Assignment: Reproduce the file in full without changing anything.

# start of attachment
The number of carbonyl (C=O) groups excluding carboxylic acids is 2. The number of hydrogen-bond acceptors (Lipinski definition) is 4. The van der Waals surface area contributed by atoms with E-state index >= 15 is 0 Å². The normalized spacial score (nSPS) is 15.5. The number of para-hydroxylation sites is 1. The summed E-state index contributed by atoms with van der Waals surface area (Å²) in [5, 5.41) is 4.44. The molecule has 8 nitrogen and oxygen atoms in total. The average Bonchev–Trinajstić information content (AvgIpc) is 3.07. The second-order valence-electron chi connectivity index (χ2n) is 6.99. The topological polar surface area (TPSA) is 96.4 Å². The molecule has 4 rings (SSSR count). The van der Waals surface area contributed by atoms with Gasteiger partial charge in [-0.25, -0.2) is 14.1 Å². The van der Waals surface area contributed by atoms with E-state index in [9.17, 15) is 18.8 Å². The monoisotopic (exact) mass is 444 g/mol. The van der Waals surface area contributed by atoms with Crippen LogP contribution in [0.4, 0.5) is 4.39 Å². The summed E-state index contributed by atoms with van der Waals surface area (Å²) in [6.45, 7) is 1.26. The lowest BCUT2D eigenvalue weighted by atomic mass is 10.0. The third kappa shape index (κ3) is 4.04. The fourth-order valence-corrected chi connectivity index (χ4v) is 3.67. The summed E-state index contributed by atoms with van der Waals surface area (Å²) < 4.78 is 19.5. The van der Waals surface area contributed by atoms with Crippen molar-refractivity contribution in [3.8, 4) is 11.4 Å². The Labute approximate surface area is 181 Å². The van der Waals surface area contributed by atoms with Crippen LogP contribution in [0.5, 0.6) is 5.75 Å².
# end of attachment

The number of carbonyl (C=O) groups excluding carboxylic acids is 2. The number of hydrogen-bond acceptors (Lipinski definition) is 4. The van der Waals surface area contributed by atoms with E-state index >= 15 is 0 Å². The normalized spacial score (nSPS) is 15.5. The number of para-hydroxylation sites is 1. The summed E-state index contributed by atoms with van der Waals surface area (Å²) in [5, 5.41) is 4.44. The molecule has 8 nitrogen and oxygen atoms in total. The average Bonchev–Trinajstić information content (AvgIpc) is 3.07. The second-order valence-electron chi connectivity index (χ2n) is 6.99. The topological polar surface area (TPSA) is 96.4 Å². The molecule has 4 rings (SSSR count). The van der Waals surface area contributed by atoms with Gasteiger partial charge in [-0.25, -0.2) is 14.1 Å². The van der Waals surface area contributed by atoms with E-state index in [9.17, 15) is 18.8 Å². The monoisotopic (exact) mass is 444 g/mol. The van der Waals surface area contributed by atoms with Crippen LogP contribution in [0.4, 0.5) is 4.39 Å². The summed E-state index contributed by atoms with van der Waals surface area (Å²) in [6.45, 7) is 1.26. The lowest BCUT2D eigenvalue weighted by atomic mass is 10.0. The third kappa shape index (κ3) is 4.04. The fourth-order valence-corrected chi connectivity index (χ4v) is 3.67. The summed E-state index contributed by atoms with van der Waals surface area (Å²) < 4.78 is 19.5. The van der Waals surface area contributed by atoms with Crippen molar-refractivity contribution in [3.8, 4) is 11.4 Å². The Labute approximate surface area is 181 Å². The van der Waals surface area contributed by atoms with Crippen LogP contribution in [0.5, 0.6) is 5.75 Å².